The most adventurous script of the year comes from–and this is no big surprise–the man who brought us “Eternal Sunshine of the Spotless Mind” and “Adaptation.” Charlie Kaufman’s directorial debut, however, “Synecdoche, New York,” has been met with even more love it/hate it fervor than those previous two works. Now, with the publication of an article by New York Times movie critic Manohla Dargis, I think it’s time for people to quit whining about it and start thinking about it.
The movie presents terminally depressed theater director Caden Cotard’s (Philip Seymour Hoffman) life starting around the moment that his wife and kid pick up and leave for Berlin. (Read my initial review of the movie, which landed at #2 on my Top 10 of 2008 list.) After this event, his life becomes the grand theater production he’s never had the guts to put on; his big artistic statement to the world. (SPOILER ALERT!!!) Dargis’ theory is that most of the movie takes place in one minute, between 7:44 a.m. and 7:45 a.m. That minute, she says, occurs right before his death as he dreams. She writes:
“The curtain rises on his production, as it were, with a fade up to a digital clock reading 7:44 a.m. The film cuts to a shot of a man we soon come to know as Caden lying in bed, except that it’s not him, but his mirrored reflection. (Of course the man is really Mr. Hoffman, but let’s avoid that rabbit hole.) As he sits up, there is another cut, this time to a wider shot that shows his entire body framed (and slumped) inside the mirror, where he sits listening to a woman on the radio with a German accent talking about autumn as “the beginning of the end.” The radio host has announced that it’s Sept. 22, “the first day of fall.”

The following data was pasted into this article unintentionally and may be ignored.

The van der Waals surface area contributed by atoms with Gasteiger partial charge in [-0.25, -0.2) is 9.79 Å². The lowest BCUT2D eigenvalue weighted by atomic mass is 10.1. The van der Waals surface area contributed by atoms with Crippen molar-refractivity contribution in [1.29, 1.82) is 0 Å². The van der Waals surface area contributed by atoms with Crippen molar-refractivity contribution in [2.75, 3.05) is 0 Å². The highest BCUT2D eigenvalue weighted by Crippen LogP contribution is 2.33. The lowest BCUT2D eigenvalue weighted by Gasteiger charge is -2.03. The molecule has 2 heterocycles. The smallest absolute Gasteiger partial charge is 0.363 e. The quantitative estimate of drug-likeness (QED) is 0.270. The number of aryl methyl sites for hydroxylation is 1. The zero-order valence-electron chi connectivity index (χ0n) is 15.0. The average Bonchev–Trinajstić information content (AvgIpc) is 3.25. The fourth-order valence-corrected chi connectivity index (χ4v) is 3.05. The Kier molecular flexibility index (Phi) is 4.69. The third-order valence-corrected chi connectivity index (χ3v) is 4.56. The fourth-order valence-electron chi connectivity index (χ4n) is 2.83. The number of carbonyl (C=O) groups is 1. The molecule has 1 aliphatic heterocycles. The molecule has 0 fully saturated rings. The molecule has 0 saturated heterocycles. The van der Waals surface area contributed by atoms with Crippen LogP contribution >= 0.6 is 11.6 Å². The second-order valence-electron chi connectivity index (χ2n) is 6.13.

It’s also the first day of Caden’s fall, the day his life begins to collapse, or, depending on how you read the signs, the day he dies. (Another clue: Cotard is the term for a delusion of people who believe that they are dead.) Near the close of the story, after Caden has grown old and stooped and people he loves have died, Mr. Kaufman suggests that the entire film has been a dream upon dying. As Caden totters around the enormous theater set that he has spent half his life creating, there’s a shot of a clock with its hands set to 7:45. A woman says in voice-over: “Now you are here, it’s 7:43. Now you are here, it’s 7:44. Now you are” — there’s a pause — “gone.” And then he is.”
The first thing I thought of when I read that was that this theory is a lot like what I purport to have happened in David Lynch’s “Mulholland Dr.” The fantastic thing about both films is that there are layers upon layers to peel back and reveal. Unfortunately, I didn’t get a screener DVD of “Synecdoche” (which shows the studio’s lack of support for an Oscar campaign), so I haven’t had a chance to view the film multiple times. Well, because i didn’t get a screener and the fact that I had to cram a hundred other movies into my skull last month for awards consideration.
Roger Ebert, another critic who adored the film, has his own theories as well. I was pleased to see Ebert carrying on in his journal about what I always say to people who don’t like movies where they don’t understand exactly what has happened. As I wrote in my review: